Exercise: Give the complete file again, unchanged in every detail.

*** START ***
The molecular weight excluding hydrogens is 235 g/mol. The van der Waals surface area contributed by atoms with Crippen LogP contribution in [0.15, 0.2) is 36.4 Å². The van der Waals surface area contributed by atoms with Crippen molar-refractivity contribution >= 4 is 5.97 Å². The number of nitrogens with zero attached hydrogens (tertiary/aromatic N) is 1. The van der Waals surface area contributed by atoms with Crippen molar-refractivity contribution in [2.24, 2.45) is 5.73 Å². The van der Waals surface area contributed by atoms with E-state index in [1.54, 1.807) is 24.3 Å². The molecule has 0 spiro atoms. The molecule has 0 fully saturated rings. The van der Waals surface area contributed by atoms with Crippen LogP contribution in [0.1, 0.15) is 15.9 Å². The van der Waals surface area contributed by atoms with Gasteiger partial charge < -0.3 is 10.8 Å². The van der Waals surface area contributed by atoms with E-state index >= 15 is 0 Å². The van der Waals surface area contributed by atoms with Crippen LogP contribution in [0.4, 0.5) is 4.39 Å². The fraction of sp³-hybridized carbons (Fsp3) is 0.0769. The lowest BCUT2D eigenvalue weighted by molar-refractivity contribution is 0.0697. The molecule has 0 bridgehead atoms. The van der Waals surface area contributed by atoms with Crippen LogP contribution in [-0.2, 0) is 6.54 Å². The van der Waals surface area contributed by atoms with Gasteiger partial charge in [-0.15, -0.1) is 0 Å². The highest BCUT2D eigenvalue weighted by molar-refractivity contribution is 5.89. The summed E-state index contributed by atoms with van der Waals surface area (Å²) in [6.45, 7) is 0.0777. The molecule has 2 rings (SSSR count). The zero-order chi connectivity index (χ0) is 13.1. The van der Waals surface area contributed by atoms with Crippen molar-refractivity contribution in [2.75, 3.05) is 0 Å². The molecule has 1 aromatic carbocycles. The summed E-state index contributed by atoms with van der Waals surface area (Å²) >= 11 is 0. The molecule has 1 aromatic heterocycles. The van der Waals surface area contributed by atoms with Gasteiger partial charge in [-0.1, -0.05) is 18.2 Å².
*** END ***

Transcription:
The molecular weight excluding hydrogens is 235 g/mol. The van der Waals surface area contributed by atoms with Crippen LogP contribution in [0.15, 0.2) is 36.4 Å². The van der Waals surface area contributed by atoms with Crippen molar-refractivity contribution >= 4 is 5.97 Å². The number of nitrogens with zero attached hydrogens (tertiary/aromatic N) is 1. The van der Waals surface area contributed by atoms with Crippen molar-refractivity contribution in [2.24, 2.45) is 5.73 Å². The van der Waals surface area contributed by atoms with E-state index in [1.54, 1.807) is 24.3 Å². The molecule has 0 spiro atoms. The molecule has 0 fully saturated rings. The van der Waals surface area contributed by atoms with Crippen LogP contribution in [0.1, 0.15) is 15.9 Å². The van der Waals surface area contributed by atoms with Gasteiger partial charge < -0.3 is 10.8 Å². The van der Waals surface area contributed by atoms with E-state index >= 15 is 0 Å². The van der Waals surface area contributed by atoms with Crippen LogP contribution in [0.4, 0.5) is 4.39 Å². The fraction of sp³-hybridized carbons (Fsp3) is 0.0769. The lowest BCUT2D eigenvalue weighted by molar-refractivity contribution is 0.0697. The molecule has 0 bridgehead atoms. The van der Waals surface area contributed by atoms with Crippen LogP contribution in [-0.2, 0) is 6.54 Å². The van der Waals surface area contributed by atoms with Gasteiger partial charge in [-0.15, -0.1) is 0 Å². The highest BCUT2D eigenvalue weighted by molar-refractivity contribution is 5.89. The summed E-state index contributed by atoms with van der Waals surface area (Å²) in [6.45, 7) is 0.0777. The molecule has 2 rings (SSSR count). The zero-order chi connectivity index (χ0) is 13.1. The van der Waals surface area contributed by atoms with Crippen molar-refractivity contribution in [2.75, 3.05) is 0 Å². The molecule has 1 aromatic carbocycles. The summed E-state index contributed by atoms with van der Waals surface area (Å²) >= 11 is 0. The molecule has 1 aromatic heterocycles. The van der Waals surface area contributed by atoms with Gasteiger partial charge in [-0.1, -0.05) is 18.2 Å².